1. Deploy the ibm-connect-direct helm chart on Azure Kubernetes Service (AKS)


    Deploying an IBM Connect Direct Helm chart on an Azure Kubernetes Service (AKS) cluster involves a few steps. First, we need to provision an AKS cluster where the application will be deployed. Then, we'll configure the Kubernetes environment to deploy the Helm chart onto the AKS cluster. We'll use the azure-native package primarily because it provides native Azure resource management using the official Azure Resource Manager APIs, which are more up-to-date and offer finer control.

    Before you begin, ensure you have the following prerequisites in place:

    • Pulumi CLI installed.
    • Azure CLI installed and configured with an active subscription.
    • Helm CLI installed for deploying Helm charts.
    • An IBM Connect Direct Helm chart available, which you want to deploy to AKS.

    Detailed Steps

    1. Set up an AKS cluster: Using the azure-native.hybridcontainerservice.ProvisionedCluster resource, we create an AKS cluster that will host our application.

    2. Connect to the AKS cluster: Once the AKS is provisioned, we will need to configure kubectl to communicate with the newly created cluster using the command line or Pulumi automation.

    3. Deploy the Helm chart to AKS: Use the Helm CLI to deploy the IBM Connect Direct Helm chart onto the AKS cluster. The specific command will depend on the Helm chart itself.

    Below is the TypeScript program that accomplishes the first step, setting up a Kubernetes cluster on AKS:

    import * as pulumi from '@pulumi/pulumi'; import * as azure_native from '@pulumi/azure-native'; // Create an Azure Resource Group const resourceGroup = new azure_native.resources.ResourceGroup('myResourceGroup'); // Create an AKS cluster const cluster = new azure_native.containerservice.ManagedCluster('myAksCluster', { resourceGroupName: resourceGroup.name, agentPoolProfiles: [{ count: 1, vmSize: 'Standard_DS2_v2', osType: 'Linux', mode: 'System', }], dnsPrefix: 'myakscluster' + pulumi.getStack(), enableRBAC: true, kubernetesVersion: '1.20.7', linuxProfile: { adminUsername: 'aksuser', ssh: { publicKeys: [{ keyData: 'ssh-rsa ...', // Replace with your SSH public key }], }, }, servicePrincipalProfile: { clientId: 'clientId', // Replace with your service principal's client ID secret: 'clientSecret', // Replace with your service principal's secret }, }, { dependsOn: [resourceGroup] }); // Export the kubeconfig for the AKS cluster export const kubeconfig = pulumi.all([cluster.name, resourceGroup.name]).apply(([name, rgName]) => { return azure_native.containerservice.listManagedClusterUserCredentials({ resourceName: name, resourceGroupName: rgName, }); }).apply(creds => Buffer.from(creds.kubeconfigs[0].value, 'base64').toString()); // After this Pulumi program runs and the AKS cluster is provisioned, you will // need to do the following to deploy your IBM Connect Direct helm chart: // 1. Configure kubectl with the exported kubeconfig. // 2. Use Helm CLI to deploy your helm chart to the AKS cluster. The specific // commands will depend on your helm chart but would look something like: // `helm install my-ibm-connect-direct ./my-helm-chart-dir -f values.yaml`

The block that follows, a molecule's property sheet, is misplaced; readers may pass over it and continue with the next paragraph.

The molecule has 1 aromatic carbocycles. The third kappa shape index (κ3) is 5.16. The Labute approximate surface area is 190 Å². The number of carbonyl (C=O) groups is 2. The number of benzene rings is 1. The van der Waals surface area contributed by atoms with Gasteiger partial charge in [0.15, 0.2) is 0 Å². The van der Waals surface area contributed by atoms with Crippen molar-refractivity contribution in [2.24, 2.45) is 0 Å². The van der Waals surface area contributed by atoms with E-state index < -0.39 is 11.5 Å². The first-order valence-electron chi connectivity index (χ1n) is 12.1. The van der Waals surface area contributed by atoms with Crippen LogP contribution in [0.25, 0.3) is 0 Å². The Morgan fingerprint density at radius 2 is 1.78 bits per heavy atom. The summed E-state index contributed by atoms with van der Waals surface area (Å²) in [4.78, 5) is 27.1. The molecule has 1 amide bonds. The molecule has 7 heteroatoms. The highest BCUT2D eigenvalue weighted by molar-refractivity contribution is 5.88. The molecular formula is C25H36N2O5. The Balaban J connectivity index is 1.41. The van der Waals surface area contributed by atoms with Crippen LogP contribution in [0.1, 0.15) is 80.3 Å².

In this program:

    • We create a new resource group to hold our AKS cluster resources.
    • We define an AKS cluster with an initial Linux-based node pool, necessary for running the Kubernetes nodes.
    • We've specified dummy placeholders for SSH key, service principal ID, and secret. You'll need to replace these with actual values from your environment.

    After deploying an AKS cluster with the above script, the next steps would be manual and dependent on the Helm chart specifics, but generally involve:

    1. Using the kubeconfig output to set up the Kubernetes command-line tool (kubectl) for cluster management.
    2. Using helm command-line tool to deploy the Helm chart.

    Please make sure to replace placeholders with actual values before running the code.